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CatholicVote_600x300How should Catholics vote? The answer to this question is more complex than just choosing one political party or one political issue. The United States Conference of Catholic Bishops provides guidelines for us in the document “Forming Consciences for Faithful Citizenship.”

It is the intention of the voter — not the platform or opinions of the candidate — that determines whether or not the voter is “guilty of formal cooperation in grave evil.”

1: Form Your Conscience

We must have the “desire to embrace goodness and truth,” rather than allowing the conscience to be formed by our passionate attachments.

2: Vote Your Conscience

This does not mean that the conscience allows us to “justify doing whatever we want.” Rather, the conscience requires “serious attempts to make sound moral judgments based on the truths of our faith.”

3: PROMOTE THE DIGNITY OF THE HUMAN PERSON

A voter needs to consider issues, platforms and candidates that promote the dignity of the human person as prime importance (regardless of one’s personal interests).

4: AS CATHOLICS WE ARE NOT SINGLE ISSUE VOTERS

A voter should not favor a candidate based on one single issue. At the same time, “if a candidate’s position on a single issue promotes an intrinsically evil act, such as legal abortion, redefining marriage in a way that denies its essential meaning, or racist behavior, a voter may legitimately disqualify a candidate from receiving support.”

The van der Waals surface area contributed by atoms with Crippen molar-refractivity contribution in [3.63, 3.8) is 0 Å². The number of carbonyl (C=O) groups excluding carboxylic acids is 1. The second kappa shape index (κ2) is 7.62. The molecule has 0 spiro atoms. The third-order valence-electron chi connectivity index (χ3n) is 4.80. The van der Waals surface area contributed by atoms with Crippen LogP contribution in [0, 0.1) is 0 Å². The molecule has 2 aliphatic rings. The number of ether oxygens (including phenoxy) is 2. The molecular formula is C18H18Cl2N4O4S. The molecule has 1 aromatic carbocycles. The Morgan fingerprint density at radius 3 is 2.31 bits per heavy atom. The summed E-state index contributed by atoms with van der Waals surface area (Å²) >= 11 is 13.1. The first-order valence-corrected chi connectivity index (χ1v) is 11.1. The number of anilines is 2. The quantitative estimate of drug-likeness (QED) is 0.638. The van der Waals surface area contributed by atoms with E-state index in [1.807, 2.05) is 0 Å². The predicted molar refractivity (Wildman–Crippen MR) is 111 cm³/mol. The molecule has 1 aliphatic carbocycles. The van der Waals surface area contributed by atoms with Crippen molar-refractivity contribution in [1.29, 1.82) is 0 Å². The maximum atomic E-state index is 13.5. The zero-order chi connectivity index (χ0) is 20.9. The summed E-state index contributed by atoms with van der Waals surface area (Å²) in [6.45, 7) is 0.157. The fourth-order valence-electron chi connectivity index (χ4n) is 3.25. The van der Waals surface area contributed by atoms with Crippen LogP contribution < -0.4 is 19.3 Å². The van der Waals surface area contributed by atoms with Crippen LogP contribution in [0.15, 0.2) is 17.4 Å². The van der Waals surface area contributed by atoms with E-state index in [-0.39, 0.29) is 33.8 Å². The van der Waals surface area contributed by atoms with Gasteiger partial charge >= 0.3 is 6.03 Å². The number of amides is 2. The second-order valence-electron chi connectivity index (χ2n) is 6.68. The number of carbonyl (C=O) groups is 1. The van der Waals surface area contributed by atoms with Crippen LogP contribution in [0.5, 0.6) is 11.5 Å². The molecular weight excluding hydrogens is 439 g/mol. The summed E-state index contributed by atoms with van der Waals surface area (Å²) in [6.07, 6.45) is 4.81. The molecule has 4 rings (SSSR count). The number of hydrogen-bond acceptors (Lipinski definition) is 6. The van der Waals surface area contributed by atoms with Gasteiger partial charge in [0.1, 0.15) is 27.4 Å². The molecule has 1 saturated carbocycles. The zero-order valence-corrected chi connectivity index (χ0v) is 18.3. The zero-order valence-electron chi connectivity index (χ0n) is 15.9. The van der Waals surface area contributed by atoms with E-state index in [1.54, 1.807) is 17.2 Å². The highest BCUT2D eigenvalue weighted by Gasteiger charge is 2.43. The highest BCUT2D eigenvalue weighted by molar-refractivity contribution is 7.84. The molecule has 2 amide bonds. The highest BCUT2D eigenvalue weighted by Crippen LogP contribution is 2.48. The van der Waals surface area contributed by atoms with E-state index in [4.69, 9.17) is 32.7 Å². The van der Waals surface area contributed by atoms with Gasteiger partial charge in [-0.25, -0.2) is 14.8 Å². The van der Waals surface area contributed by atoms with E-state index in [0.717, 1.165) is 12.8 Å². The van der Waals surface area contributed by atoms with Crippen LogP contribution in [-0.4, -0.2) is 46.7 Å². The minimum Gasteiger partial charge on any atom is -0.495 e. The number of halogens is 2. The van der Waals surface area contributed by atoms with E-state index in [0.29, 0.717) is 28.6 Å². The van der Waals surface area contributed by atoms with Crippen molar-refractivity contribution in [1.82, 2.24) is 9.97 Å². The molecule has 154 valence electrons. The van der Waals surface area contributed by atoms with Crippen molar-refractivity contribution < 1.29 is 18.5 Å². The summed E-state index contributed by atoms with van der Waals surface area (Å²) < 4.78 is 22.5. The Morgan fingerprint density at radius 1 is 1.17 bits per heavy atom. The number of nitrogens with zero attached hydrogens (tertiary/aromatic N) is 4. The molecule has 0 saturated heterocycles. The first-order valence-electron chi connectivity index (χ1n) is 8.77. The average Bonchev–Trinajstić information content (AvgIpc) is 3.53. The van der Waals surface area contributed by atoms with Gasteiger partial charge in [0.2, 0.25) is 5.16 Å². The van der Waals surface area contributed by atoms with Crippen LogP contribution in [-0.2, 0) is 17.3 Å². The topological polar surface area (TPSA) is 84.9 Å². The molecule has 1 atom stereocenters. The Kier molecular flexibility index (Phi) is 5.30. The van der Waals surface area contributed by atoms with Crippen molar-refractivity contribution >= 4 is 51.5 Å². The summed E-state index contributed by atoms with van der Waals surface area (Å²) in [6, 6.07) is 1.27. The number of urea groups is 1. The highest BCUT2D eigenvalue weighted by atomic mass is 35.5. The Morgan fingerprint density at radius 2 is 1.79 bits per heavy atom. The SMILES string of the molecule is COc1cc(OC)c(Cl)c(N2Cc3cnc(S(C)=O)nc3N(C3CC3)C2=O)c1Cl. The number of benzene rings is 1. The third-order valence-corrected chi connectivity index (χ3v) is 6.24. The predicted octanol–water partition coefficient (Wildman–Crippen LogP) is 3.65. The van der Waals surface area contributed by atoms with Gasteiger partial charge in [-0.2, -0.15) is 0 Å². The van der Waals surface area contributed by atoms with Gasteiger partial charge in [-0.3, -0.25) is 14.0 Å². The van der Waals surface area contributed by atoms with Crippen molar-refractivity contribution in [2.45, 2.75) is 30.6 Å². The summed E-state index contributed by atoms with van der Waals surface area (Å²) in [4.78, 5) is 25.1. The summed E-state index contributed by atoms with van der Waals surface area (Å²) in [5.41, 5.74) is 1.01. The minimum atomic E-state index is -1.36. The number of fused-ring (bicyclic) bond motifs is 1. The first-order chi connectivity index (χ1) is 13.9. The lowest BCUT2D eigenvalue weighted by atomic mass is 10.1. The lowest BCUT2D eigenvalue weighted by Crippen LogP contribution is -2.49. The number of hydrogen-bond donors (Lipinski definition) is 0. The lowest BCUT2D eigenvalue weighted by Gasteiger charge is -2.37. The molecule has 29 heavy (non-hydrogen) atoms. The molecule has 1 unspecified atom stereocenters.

5: CONSIDER POLICY PLATFORMS AND CHARACTER

Not only must voters consider the policy platforms of candidates, but “a candidate’s commitments, character, integrity, and ability to influence a given issue” must also be considered.

6: EMBRACE THE “ART OF POSSIBLE”

It is acceptable to vote for a candidate who is unable to overturn unjust laws immediately. In such cases, it is acceptable to support legislation or a candidate that is able to “restore justice only partially or gradually” through “the art of the possible.”

7: UNDERSTAND THERE IS NO PERFECT CHOICE

Sometimes all candidates in a given race hold personal opinions or offer policy platforms that are not entirely in harmony with Catholic social and moral teachings — or, even worse, stand in opposition to them. In such cases in which “a Catholic cannot vote for a candidate who favors a policy promoting an intrinsically evil act such as abortion, euthanasia, assisted suicide, deliberately subjecting workers or the poor to subhuman living conditions, redefining marriage in ways that violate its essential meaning, or racist behavior, if the voter’s intent is to support that position.”

It is acceptable, however, not to vote for anyone when all candidates fail to offer platforms that promote the sacredness of human life.

To gain a stronger understanding of the topic, view the entire document online for free:

Visit: usccb.org

Search: “Forming Consciences for Faithful Citizenship.”

About the Author — Dr. Stuart Squires

Dr. Stuart Squires is an associate professor of Theology, and associate director of the Nesti Center for Faith and Culture. He earned his Ph.D. from The Catholic University of America, his M.A. from the University of Chicago, and his B.A. from DePaul University. He has published a book with Wipf and Stock titled The Pelagian Controversy: An Introduction to the Enemies of Grace and the Conspiracy of Lost Souls.

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